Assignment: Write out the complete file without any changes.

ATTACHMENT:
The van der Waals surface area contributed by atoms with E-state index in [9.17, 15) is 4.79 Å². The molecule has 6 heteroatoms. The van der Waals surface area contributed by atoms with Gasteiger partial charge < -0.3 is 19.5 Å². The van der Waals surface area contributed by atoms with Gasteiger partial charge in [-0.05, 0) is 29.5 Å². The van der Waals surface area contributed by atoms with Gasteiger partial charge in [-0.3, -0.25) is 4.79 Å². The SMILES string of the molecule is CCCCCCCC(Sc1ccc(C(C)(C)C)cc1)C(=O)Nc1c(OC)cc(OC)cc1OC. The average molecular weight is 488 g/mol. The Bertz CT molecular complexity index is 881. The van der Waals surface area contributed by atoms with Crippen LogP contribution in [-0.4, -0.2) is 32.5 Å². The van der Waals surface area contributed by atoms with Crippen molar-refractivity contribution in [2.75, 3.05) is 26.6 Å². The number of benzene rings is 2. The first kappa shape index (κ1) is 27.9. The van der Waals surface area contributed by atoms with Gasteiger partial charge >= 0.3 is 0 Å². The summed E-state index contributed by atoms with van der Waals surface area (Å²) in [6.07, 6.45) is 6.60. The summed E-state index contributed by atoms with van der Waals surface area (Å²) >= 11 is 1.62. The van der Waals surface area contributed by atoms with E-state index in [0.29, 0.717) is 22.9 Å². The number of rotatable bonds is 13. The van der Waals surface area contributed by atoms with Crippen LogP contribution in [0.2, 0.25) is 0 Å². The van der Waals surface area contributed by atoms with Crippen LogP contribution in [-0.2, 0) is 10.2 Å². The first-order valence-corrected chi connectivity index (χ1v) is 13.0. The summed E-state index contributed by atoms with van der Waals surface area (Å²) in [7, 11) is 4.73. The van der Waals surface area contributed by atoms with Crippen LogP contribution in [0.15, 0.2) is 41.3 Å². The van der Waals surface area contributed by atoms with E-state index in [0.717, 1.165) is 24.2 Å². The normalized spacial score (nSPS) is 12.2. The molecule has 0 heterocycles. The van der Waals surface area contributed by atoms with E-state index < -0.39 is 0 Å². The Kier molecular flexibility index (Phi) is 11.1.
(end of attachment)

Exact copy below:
The van der Waals surface area contributed by atoms with E-state index in [9.17, 15) is 4.79 Å². The molecule has 6 heteroatoms. The van der Waals surface area contributed by atoms with Gasteiger partial charge < -0.3 is 19.5 Å². The van der Waals surface area contributed by atoms with Gasteiger partial charge in [-0.05, 0) is 29.5 Å². The van der Waals surface area contributed by atoms with Gasteiger partial charge in [-0.3, -0.25) is 4.79 Å². The SMILES string of the molecule is CCCCCCCC(Sc1ccc(C(C)(C)C)cc1)C(=O)Nc1c(OC)cc(OC)cc1OC. The average molecular weight is 488 g/mol. The Bertz CT molecular complexity index is 881. The van der Waals surface area contributed by atoms with Crippen LogP contribution in [-0.4, -0.2) is 32.5 Å². The van der Waals surface area contributed by atoms with Crippen molar-refractivity contribution in [2.75, 3.05) is 26.6 Å². The number of benzene rings is 2. The first kappa shape index (κ1) is 27.9. The van der Waals surface area contributed by atoms with Gasteiger partial charge >= 0.3 is 0 Å². The summed E-state index contributed by atoms with van der Waals surface area (Å²) in [6.07, 6.45) is 6.60. The summed E-state index contributed by atoms with van der Waals surface area (Å²) >= 11 is 1.62. The van der Waals surface area contributed by atoms with E-state index in [0.29, 0.717) is 22.9 Å². The number of rotatable bonds is 13. The van der Waals surface area contributed by atoms with Crippen LogP contribution in [0.2, 0.25) is 0 Å². The van der Waals surface area contributed by atoms with Crippen LogP contribution in [-0.2, 0) is 10.2 Å². The first-order valence-corrected chi connectivity index (χ1v) is 13.0. The summed E-state index contributed by atoms with van der Waals surface area (Å²) in [7, 11) is 4.73. The van der Waals surface area contributed by atoms with Crippen LogP contribution in [0.15, 0.2) is 41.3 Å². The van der Waals surface area contributed by atoms with E-state index in [0.717, 1.165) is 24.2 Å². The normalized spacial score (nSPS) is 12.2. The molecule has 0 heterocycles. The van der Waals surface area contributed by atoms with E-state index < -0.39 is 0 Å². The Kier molecular flexibility index (Phi) is 11.1.